Saturday, May 21, 2011

FI: Bright Star

Bright Star
UK/Australia/France, 2009
Directed by Jane Campion

In Bright Star, Jane Campion turns her lush cinematic eye to the story of Fanny Brawne (Abbie Cornish), lover and source of inspiration to the great Romantic poet John Keats (Ben Whishaw). Keats, of course, died in relatively obscurity at 25, though his poems became amongst the most studied and well-recognized of the Romantic school. The film suggests, in a gentle and unforced way, that his time with Brawne in the Hampstead countryside allowed the full flower of his poetical gifts to bloom.

Campion focuses on the small, poetic details of Brawne's life, here evoking her sensuality with the movement of a foot, there showing her fragility with a tightly-framed broom sweeping up fallen butterflies. She and cinematographer Greig Fraser (on what appears to be his first major international movie) have crafted a film that is gorgeous to look at, its detail-rich frames designed for close observation and thematic impact.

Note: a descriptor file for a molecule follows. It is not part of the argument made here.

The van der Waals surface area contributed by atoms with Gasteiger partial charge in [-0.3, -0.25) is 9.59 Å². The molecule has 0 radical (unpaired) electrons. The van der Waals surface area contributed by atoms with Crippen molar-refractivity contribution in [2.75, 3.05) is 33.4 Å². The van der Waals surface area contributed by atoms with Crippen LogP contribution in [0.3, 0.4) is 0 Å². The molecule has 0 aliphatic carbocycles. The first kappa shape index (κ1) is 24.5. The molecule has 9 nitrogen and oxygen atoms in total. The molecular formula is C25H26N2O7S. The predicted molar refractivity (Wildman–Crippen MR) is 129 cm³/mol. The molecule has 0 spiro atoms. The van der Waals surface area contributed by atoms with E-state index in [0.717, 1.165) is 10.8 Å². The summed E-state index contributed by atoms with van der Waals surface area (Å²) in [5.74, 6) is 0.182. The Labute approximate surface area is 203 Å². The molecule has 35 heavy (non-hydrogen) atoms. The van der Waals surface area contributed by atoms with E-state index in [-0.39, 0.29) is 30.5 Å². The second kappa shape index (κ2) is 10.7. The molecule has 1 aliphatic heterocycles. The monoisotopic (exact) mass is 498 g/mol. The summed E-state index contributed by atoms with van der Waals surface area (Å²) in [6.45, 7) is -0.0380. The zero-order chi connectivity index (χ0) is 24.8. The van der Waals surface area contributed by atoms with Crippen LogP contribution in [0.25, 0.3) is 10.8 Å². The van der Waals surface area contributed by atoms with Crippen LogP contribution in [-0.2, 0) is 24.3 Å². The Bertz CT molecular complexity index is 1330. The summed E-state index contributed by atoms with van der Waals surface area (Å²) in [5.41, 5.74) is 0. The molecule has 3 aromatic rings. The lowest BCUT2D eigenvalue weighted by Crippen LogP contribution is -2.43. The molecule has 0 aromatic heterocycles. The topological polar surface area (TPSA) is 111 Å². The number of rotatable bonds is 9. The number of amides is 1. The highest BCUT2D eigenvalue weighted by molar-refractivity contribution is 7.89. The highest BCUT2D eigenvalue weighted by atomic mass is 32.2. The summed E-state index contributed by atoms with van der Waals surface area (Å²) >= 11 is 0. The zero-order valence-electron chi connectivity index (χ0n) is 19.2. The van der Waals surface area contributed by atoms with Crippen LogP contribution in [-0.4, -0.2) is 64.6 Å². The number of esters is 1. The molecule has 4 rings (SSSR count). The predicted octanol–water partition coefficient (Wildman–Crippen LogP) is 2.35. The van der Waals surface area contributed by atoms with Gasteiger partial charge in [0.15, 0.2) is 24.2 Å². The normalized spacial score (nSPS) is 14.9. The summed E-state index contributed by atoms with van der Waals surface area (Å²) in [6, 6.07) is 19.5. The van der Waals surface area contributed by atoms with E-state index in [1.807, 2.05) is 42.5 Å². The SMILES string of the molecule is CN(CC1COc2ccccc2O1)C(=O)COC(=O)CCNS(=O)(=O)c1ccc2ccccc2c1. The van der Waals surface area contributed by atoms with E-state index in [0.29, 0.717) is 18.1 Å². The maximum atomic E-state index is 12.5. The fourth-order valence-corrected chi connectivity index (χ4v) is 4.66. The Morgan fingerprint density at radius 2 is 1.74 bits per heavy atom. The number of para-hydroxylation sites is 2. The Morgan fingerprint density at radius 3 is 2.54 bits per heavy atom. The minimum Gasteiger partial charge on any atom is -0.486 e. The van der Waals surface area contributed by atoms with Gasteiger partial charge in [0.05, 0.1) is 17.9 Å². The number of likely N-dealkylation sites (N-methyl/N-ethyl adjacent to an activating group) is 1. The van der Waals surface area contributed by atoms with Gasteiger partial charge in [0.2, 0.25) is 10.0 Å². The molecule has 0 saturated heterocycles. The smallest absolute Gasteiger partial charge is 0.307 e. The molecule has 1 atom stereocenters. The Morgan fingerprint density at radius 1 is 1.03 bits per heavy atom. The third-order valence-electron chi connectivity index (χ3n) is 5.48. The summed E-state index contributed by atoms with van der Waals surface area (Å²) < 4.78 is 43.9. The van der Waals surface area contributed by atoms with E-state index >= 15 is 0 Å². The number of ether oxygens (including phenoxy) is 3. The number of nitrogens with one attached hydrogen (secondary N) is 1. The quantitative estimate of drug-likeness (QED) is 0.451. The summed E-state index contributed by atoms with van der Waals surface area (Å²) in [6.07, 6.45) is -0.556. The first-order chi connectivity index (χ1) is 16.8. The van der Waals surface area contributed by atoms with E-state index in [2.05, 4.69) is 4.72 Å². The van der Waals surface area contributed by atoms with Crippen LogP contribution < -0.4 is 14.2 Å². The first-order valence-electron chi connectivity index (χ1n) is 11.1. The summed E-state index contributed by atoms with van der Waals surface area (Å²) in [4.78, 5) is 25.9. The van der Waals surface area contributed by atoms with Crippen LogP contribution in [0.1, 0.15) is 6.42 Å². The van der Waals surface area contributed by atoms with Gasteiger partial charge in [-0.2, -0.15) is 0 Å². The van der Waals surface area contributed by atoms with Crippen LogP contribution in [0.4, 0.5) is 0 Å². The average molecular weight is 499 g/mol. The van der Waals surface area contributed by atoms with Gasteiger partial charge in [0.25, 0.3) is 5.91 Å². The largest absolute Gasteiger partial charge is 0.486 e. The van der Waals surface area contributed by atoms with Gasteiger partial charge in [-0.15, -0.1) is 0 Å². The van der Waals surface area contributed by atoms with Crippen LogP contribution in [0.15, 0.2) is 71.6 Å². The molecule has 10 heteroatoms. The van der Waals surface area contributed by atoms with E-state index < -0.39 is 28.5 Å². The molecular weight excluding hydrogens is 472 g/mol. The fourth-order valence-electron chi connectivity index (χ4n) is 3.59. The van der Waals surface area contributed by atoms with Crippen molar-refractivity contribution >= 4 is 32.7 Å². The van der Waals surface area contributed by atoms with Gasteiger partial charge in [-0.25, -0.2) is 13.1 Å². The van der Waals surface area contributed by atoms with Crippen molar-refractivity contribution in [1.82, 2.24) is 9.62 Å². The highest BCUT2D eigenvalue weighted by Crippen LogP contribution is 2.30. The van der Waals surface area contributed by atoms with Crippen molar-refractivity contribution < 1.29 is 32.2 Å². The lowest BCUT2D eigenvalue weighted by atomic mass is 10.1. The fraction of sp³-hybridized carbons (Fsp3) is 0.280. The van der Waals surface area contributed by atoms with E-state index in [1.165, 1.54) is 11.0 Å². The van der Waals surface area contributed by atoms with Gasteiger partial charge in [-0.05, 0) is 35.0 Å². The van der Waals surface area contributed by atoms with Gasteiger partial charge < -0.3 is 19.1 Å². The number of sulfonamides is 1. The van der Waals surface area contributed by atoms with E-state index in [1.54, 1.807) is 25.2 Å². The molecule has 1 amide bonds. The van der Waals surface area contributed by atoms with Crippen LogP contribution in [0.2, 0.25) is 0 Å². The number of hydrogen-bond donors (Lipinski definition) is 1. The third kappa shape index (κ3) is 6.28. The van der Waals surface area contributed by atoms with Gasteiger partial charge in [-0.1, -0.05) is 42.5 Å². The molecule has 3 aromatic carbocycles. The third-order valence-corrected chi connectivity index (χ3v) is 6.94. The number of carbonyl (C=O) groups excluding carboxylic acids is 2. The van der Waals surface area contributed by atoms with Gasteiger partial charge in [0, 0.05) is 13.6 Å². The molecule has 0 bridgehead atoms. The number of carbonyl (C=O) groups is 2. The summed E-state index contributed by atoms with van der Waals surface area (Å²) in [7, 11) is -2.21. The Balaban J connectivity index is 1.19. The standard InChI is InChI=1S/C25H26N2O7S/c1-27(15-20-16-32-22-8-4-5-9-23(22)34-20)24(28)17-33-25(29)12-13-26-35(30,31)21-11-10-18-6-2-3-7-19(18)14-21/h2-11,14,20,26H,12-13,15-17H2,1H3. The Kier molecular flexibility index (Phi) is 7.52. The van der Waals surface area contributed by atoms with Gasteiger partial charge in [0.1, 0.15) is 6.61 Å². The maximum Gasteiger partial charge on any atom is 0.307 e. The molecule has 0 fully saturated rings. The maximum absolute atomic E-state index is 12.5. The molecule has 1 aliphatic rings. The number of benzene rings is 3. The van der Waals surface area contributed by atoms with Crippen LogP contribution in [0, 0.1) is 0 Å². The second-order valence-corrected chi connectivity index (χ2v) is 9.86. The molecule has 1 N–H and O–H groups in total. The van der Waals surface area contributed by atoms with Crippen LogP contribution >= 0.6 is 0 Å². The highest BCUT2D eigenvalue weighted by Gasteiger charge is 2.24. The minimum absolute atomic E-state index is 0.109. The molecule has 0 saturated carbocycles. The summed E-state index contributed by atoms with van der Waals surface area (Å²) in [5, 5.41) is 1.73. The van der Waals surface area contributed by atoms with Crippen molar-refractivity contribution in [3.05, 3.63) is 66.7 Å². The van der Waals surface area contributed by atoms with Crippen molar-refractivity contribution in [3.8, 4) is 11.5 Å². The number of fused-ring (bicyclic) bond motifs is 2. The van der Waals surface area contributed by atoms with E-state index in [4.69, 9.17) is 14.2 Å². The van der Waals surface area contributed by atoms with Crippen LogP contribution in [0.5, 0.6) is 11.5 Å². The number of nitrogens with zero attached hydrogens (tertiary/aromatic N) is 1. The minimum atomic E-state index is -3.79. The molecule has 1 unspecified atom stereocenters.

Where the film falls down—and, even then, only slightly—is in its script and pacing. Scenes of Brawne, overcome by emotion during Keats's many absences, grow repetitive and slow the film. The story sometimes follows too closely to the typical pattern of the artist-and-muse biopic, and when it deviates from this pattern (which it frequently does), the deviations feel more out-of-place than convention-challenging. As clearly as Brawne's family's feelings are expressed, there seems little real threat to her and Keats's relationship from that quarter, aside from the repressive class codes that ultimately keep them apart. Still, these are minor quibbles, and putting aside the slight emo vibes, Bright Star is a beautiful look at how poetry is all around, even finding expression when social forces conspire to doom the love that inspires its creation.

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